Tyler once told me that skinny guys are difficult to beat, that they fight till they're burger, so I suppose this is why I don't die when I throw myself in front of a car outside one of Project Mayhem's many company-owned coffee houses.
As I lay there on the warm, sticky asphalt, I think of all those little yellow frogs and of the deforesting that these eco friendly drivers are trying to prevent. The frogs that can wave. I don't know what they're called.
But this isn't a for real suicide. This is one of those cry-for-help things.
Tyler is not in the least bit impressed. His bedside manner has never exactly been gentle, but now he's just being downright vicious.
"We found trace samples of an analgesic drug in your system," the doctor says, and I think, oh Tyler, you didn't, did you?
"There are some men here who need to ask you some questions."
Tyler, you asshole.
"We think you might be putting yourself at risk."
'Suck my dick, Tyler,' I want to say, and he's laughing, laughing, laughing...
I wet my lips. "I have a doctor – Dr. Teller. He can set the record straight. I'm really very ill."
"We're going to give you some pills."
"But pills don't work for what I have."
Think of the 1950s; all those women using the glow-in-the-dark makeup, the irradiated lipstick, eye-shadow. In the same way, I have Tyler.
"We're going to give you a sedative."
I don't struggle as the needle slips under my skin. On a long enough time line, the survival rate for everyone drops to zero. I accept the sweet embrace of death.
When I get to Heaven, there's an angel looking down at me who says, "Wake up, fuckface."
But he's the fuckface, really.
I prop myself up on my pillows and say, "Oh, it's you," because that's the sort of thing you say in a situation like this.
Angel Face looks nonplussed. He pulls me out of bed and hands me back my clothes.
"There's a car waiting round the front," he says, "Be there or be square." And then he's gone.
Behind me, Tyler is draping his arms over my shoulders. Behind me, Tyler is saying, "He's a sweet kid, really."
"He's a fucking smug little shit."
Tyler chuckles into my neck. "You're still Mummy's favorite."
"I see someone's regained their sense of humor. What was it? Heroin?"
"Fuck no! Who do you think I am?" He rests his chin on my shoulder. "I wouldn't do that to us."
And we stand like that for a couple of minutes, listening to the various beeps and boops that so characterize Heaven. I think I hear somebody's life support give out. We watch as the nurses run by with their push trolleys.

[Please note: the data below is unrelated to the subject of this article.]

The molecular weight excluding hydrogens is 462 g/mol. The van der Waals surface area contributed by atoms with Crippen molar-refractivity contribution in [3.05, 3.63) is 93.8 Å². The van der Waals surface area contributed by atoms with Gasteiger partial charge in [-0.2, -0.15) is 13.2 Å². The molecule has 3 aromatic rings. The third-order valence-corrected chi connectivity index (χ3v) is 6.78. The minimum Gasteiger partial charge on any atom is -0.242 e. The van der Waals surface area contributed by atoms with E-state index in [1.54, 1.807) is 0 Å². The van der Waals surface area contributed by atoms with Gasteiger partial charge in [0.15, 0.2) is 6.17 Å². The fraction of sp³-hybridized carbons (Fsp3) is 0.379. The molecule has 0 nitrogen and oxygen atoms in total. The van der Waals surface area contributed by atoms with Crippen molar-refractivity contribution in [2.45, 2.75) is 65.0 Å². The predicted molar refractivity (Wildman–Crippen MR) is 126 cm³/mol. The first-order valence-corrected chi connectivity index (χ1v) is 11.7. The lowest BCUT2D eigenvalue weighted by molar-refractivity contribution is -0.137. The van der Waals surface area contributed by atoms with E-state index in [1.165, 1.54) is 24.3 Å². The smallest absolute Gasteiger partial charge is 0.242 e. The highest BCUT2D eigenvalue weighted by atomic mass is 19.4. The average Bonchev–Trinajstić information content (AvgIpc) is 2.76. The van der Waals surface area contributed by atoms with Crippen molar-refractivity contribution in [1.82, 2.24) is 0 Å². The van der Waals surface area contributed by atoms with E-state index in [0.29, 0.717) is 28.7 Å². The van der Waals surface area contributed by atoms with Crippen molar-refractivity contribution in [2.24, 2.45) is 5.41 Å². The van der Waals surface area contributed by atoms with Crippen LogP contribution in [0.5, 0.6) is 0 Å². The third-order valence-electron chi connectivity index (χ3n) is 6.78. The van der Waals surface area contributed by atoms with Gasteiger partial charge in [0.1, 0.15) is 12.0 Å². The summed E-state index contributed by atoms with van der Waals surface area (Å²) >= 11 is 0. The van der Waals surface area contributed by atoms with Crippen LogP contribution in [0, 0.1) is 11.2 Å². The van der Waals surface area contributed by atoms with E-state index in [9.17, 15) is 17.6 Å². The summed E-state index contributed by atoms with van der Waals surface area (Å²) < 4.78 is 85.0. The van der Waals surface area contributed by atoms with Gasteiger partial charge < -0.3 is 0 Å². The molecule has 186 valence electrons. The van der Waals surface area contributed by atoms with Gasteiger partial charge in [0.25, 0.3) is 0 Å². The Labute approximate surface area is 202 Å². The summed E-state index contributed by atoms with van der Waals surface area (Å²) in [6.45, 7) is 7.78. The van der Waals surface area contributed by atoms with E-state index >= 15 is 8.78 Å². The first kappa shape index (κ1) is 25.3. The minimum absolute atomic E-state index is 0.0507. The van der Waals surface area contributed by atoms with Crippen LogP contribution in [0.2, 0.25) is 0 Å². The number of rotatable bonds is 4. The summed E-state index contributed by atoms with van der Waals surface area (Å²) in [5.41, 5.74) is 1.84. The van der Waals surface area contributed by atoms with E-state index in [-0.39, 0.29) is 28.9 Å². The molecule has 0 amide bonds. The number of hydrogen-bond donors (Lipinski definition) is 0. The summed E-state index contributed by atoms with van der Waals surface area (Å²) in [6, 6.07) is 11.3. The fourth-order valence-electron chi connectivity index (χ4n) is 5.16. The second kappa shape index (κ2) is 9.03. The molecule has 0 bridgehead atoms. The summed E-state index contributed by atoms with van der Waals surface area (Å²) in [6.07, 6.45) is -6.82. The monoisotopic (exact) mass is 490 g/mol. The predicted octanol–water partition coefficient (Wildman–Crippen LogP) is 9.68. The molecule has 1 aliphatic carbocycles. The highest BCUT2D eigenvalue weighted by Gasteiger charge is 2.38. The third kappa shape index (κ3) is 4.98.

"Any M*A*S*H character, who would you fight?"
He's silent for a long while, and I can tell he's thinking deeply, but in the end he doesn't answer. Instead he just says, "Let's go home, man."
We ran into Dr. Teller on the way out. I've never liked doctors, even since before the almost-cancer on my foot, but Dr. Teller is an okay guy.
He asked me if I was okay, and I said, "Yeah. Yeah, I'm fine."
He asked if I was happy and the back of my palm itched.
Tyler and I had stayed in that hospital ward for what seemed like the longest time, neither of us making to move. With my eyes closed, and the length of him pressed against me, I could almost believe that we were two separate people – he seemed so solid and real.
He was waiting outside for me when I exited the hospital. No one tried to stop me, and when I passed through the foyer the security guard had winked at me.
He was waiting outside for me and there was a black Sedan pulled up onto the footpath, Angel Face and two men I didn't recognize sitting inside.
Dr. Teller asked me if I was happy and I said, "No, not really," but when Tyler asks me if I'm ready to go I say, "Sure thing." In this, at least, we are agreed.
I remember kneeling in front of the fridge while Tyler explained about the life line, the love line; him holding my hand on his thigh and me thinking: maybe he's going to fuck me. But he hadn't, and I think the saddest thing is that, even after the chemical burn, I still wanted him to.
We're somewhere outside Pittsburgh now and the light through the front windscreen is blazing white off of the dashboard. The indicator sounds with the hollow click of a magazine slotting into a gun and I don't know where we're headed, but we're turning... turning... turning... and Tyler? Tyler's just laughing.
If you don't know what you want, you end up with a lot you don't.